When American Film Magazine Ruled the LA Roost

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By Richard Horgan Comment

For the latest installment of Los Angeles magazine’s bubbly regular feature “LA Story,” reporter Amy Wallace chatted with actress Laura Dern about growing up in Malibu, Santa Monica, Mar Vista and Beverly Hills.

It was a different time, of course, and arguably Dern is the better for it. Instead of her famous parents and godmother Shelley Winters having to deal with TMZ at LAX and X17 at Starbucks, she recalls that coverage of movie celebrities back in the 1970s was a much more straightforward enterprise:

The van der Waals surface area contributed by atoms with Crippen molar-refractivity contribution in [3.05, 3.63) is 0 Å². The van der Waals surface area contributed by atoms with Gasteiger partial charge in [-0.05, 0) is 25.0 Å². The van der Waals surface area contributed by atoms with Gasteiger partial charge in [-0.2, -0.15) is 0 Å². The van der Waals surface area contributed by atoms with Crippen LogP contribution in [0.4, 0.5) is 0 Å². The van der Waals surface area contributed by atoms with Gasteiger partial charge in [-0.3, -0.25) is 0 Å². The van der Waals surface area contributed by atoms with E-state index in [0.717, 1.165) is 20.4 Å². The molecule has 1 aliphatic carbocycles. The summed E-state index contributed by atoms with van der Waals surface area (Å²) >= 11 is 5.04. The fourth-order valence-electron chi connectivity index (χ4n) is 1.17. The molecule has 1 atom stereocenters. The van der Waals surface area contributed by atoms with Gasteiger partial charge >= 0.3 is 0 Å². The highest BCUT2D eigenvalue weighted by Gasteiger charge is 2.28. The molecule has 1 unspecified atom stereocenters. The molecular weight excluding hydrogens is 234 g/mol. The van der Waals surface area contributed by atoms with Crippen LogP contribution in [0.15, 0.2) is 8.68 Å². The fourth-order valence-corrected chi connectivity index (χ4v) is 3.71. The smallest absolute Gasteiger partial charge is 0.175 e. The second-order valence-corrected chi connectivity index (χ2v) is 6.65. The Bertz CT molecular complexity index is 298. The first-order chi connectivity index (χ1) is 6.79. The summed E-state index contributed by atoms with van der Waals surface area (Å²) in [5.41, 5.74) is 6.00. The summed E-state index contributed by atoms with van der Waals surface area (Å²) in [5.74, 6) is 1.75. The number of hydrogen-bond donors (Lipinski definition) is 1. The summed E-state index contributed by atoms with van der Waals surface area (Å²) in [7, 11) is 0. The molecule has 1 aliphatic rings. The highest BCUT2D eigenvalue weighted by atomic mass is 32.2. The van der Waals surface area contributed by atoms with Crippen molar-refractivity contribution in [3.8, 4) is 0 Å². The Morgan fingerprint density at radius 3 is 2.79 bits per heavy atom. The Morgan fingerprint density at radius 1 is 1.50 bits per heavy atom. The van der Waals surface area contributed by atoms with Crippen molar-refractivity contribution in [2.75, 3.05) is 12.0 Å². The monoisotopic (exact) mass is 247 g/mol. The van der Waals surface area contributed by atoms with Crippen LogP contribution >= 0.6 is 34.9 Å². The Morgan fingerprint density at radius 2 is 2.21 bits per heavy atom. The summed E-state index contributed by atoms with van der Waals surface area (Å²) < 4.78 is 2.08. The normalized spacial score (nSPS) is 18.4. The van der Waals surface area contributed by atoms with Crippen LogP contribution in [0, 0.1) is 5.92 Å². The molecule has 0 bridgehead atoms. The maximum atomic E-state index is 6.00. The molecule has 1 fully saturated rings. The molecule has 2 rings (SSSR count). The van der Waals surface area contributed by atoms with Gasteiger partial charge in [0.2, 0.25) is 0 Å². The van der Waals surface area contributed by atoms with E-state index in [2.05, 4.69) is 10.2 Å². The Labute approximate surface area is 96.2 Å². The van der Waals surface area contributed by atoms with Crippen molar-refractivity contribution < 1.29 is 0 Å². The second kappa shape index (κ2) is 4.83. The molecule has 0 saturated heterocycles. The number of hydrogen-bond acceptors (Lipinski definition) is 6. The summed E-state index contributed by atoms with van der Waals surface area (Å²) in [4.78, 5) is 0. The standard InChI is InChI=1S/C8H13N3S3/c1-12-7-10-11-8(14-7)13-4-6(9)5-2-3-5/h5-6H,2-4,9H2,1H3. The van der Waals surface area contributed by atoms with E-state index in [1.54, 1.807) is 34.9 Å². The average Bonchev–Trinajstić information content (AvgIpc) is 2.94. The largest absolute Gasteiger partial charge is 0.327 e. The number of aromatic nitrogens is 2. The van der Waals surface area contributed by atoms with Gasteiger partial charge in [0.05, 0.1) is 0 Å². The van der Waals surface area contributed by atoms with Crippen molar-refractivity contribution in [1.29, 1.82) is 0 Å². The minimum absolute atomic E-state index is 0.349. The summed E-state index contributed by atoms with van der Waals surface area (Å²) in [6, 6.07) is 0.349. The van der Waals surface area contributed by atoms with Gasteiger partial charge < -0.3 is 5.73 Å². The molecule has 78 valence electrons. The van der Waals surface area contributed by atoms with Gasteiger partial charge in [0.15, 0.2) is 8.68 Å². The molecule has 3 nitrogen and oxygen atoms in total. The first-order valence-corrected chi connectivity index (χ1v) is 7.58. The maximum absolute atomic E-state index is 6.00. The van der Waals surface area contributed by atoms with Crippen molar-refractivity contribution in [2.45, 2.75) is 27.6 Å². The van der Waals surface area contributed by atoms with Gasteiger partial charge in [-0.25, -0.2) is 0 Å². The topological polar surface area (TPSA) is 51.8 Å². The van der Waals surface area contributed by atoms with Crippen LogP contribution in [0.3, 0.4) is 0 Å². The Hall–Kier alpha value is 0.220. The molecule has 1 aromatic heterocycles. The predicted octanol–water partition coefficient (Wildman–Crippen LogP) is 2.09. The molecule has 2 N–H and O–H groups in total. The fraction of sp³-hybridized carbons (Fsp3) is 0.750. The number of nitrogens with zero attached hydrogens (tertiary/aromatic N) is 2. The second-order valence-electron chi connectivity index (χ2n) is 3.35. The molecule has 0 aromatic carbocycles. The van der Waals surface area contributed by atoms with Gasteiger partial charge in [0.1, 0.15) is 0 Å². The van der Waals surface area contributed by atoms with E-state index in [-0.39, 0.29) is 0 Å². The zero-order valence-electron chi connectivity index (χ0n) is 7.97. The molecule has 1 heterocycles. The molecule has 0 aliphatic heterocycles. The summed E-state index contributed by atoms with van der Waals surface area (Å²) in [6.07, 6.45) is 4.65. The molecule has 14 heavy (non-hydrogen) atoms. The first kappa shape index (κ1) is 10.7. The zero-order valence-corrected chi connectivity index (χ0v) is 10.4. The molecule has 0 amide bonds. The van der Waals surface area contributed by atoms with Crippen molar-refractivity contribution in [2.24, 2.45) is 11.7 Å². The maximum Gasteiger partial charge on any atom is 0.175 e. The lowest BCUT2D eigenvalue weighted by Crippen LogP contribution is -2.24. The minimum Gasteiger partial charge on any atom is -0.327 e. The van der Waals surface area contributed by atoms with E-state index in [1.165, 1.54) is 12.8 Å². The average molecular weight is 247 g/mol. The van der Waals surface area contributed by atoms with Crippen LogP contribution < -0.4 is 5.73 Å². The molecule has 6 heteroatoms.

No one was into glamour. There weren’t tabloids like today. Actors like my parents and my godmother didn’t really “do press” in the ’70s. If anything, if it was a big movie, maybe you’d do the cover of American Film magazine. But that was it.

The AFI publication, founded in 1975 and given away free to the organization’s members, was shuttered in 1992. Claimed by the previous major media recession, it quietly sold its 58,000 subscriber base data to Entertainment Weekly.

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